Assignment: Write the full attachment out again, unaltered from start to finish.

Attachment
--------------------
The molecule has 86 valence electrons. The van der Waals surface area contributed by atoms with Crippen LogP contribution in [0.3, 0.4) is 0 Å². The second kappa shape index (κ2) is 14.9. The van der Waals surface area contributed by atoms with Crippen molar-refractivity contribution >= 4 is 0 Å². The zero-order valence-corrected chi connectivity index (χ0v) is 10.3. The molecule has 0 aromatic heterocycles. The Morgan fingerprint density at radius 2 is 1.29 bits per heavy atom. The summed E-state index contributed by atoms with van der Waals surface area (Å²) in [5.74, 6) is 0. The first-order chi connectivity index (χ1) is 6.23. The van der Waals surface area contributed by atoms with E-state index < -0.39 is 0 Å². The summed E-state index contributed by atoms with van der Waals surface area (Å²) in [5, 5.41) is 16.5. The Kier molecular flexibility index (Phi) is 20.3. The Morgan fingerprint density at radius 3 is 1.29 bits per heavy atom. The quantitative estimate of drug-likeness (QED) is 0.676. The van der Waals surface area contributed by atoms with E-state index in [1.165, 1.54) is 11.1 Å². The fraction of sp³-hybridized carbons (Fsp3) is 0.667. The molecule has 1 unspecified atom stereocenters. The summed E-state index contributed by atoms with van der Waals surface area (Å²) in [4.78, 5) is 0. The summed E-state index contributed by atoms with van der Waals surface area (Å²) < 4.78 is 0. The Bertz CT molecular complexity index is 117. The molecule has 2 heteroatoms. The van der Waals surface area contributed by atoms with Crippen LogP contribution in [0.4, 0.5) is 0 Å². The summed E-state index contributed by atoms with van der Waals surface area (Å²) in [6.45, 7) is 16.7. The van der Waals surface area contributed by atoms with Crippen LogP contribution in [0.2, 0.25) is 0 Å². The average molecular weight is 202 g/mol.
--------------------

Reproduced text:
The molecule has 86 valence electrons. The van der Waals surface area contributed by atoms with Crippen LogP contribution in [0.3, 0.4) is 0 Å². The second kappa shape index (κ2) is 14.9. The van der Waals surface area contributed by atoms with Crippen molar-refractivity contribution >= 4 is 0 Å². The zero-order valence-corrected chi connectivity index (χ0v) is 10.3. The molecule has 0 aromatic heterocycles. The Morgan fingerprint density at radius 2 is 1.29 bits per heavy atom. The summed E-state index contributed by atoms with van der Waals surface area (Å²) in [5.74, 6) is 0. The first-order chi connectivity index (χ1) is 6.23. The van der Waals surface area contributed by atoms with E-state index < -0.39 is 0 Å². The summed E-state index contributed by atoms with van der Waals surface area (Å²) in [5, 5.41) is 16.5. The Kier molecular flexibility index (Phi) is 20.3. The Morgan fingerprint density at radius 3 is 1.29 bits per heavy atom. The quantitative estimate of drug-likeness (QED) is 0.676. The van der Waals surface area contributed by atoms with E-state index in [1.165, 1.54) is 11.1 Å². The fraction of sp³-hybridized carbons (Fsp3) is 0.667. The molecule has 1 unspecified atom stereocenters. The summed E-state index contributed by atoms with van der Waals surface area (Å²) in [4.78, 5) is 0. The summed E-state index contributed by atoms with van der Waals surface area (Å²) < 4.78 is 0. The Bertz CT molecular complexity index is 117. The molecule has 2 heteroatoms. The van der Waals surface area contributed by atoms with Crippen LogP contribution in [0.4, 0.5) is 0 Å². The summed E-state index contributed by atoms with van der Waals surface area (Å²) in [6.45, 7) is 16.7. The van der Waals surface area contributed by atoms with Crippen LogP contribution in [0.2, 0.25) is 0 Å². The average molecular weight is 202 g/mol.